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How Staying After My Hospital Shift Keeps Me From Burning Out

Op-Med is a collection of original articles contributed by Doximity members.

Being a physician is an immensely rewarding and humanistic endeavor. When we envision physician-patient encounters, it is marked by compassion and warmth.

These human aspects of the profession are what called many into the profession. As a medical student, I looked forward to being at the patient’s bedside, spending as much time as it takes to help my patients and listen to their stories.

However, the day-to-day reality for physicians in the current era of medicine is changing. As a surgical resident, I am constantly kept busy during the day with emergencies, procedures, notes, and phone calls. Hurrying from room to room during morning rounds, I can always hear time’s winged chariots at my back, forcing me to cut conversations short with patients.

Furthermore, we constantly face added financial and bureaucratic pressures to operate more efficiently. While technology has improved our ability to store data, it has not necessarily improved our ability to navigate it more efficiently. We spend more time sitting in front of computers than at the bedside, clicking buttons from a distance.

It is difficult to find time during the day to participate in the human aspects of the job, such as spending time listening to patients’ and their families’ stories and concerns, without constantly worrying about falling behind schedule.

So, one day, I decided to stay for a few minutes after work. Being off duty, I knew that I would be able to start conversations without any agenda or sense of urgency. I would be able to sit down, silence my phone, and ignore the clock.

I walked into the room of one of my patients, someone I had been taking care of for weeks but with whom I have not yet had the opportunity to get to know.

He was an elderly gentleman in his late 80s. He always appeared well-kept and dignified, with his wire-rimmed glasses and smoothly-combed silver hair. He preferred sitting up to laying down. His wife was always by his side.

He was severely delirious during the evenings, but he always wanted to talk about one thing and one thing only: his plane.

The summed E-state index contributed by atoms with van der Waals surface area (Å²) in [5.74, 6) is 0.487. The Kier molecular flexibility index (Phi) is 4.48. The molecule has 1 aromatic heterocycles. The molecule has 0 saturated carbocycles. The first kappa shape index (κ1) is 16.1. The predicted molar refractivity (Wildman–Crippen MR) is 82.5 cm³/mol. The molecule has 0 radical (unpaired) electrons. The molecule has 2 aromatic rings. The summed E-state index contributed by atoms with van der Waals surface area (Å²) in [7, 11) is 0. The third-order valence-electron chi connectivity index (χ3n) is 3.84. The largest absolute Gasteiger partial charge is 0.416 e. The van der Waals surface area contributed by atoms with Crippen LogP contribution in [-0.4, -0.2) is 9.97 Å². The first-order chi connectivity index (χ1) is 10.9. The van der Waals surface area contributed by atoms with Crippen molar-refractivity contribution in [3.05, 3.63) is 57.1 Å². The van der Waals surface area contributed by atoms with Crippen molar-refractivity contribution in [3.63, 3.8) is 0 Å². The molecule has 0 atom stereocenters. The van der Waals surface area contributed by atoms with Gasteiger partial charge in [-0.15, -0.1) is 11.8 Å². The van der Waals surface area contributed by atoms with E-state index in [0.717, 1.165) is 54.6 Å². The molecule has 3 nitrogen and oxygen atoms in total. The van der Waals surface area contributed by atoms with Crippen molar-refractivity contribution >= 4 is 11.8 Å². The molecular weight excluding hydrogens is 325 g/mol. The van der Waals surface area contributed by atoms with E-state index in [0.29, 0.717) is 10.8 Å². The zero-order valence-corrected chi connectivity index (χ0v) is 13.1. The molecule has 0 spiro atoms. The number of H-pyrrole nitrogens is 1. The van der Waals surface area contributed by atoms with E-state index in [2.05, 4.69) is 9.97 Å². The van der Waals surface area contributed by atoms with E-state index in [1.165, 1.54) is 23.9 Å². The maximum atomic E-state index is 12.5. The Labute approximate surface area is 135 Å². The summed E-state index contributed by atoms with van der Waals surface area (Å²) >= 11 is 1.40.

His wife told me that he was a pilot for many years and that he owned a plane, a magnificent piece of metal that aged with him. When I would ask him where he wanted to fly to, he would tell me which airports and how long it would take to get there if we left now. I often sat there and listened to his flight path. I would leave once he drifted off to sleep again. For the following week in the cardiac surgical intensive care unit, I spoke with him and his wife every night before I went home.

To this day, these encounters are vivid in my memories. They are vivid because they were uninterrupted, and I was able to focus on our conversations without multitasking. I was able to get to know him, not only as a patient, but also as a person. As our work conditions grow increasingly more stringent, these minutes offered a refreshing window of protected time during which I could be the kind of doctor I always dreamt of being.

Ever since this experience, I still take a walk around the unit before going home each night. I stop by rooms where I could not stop by earlier, and I speak to patients and family members about whatever is on their minds.

These conversations protect me from burning out. These conversations remind me of the meaning and purpose of being a doctor. Outside of regular working hours, I am able to relish in the soul of my profession.

Months later, I walked into another physician’s office. It was well-decorated office, full of plants and personal items. One frame stood out to me in particular, for not only was it the largest object in the room but also encased a photo of a plane, a magnificent piece of metal with colorfully painted wings.

Noticing that I was intrigued by the photo, the physician told me that her father-in-law was a pilot, that he had passed recently after a long stay in the hospital. In his last moments, he was surrounded by loved ones, delirious but gentle. He was just the way I remembered him, spending more time flying in the air than laying in his ICU bed. And now he was at last peacefully in his favorite element.

Jason Han, MD is a thoracic surgeon and a 2018–2019 Doximity Author. He tweets at @JasonHanMD.

Illustration by April Brust

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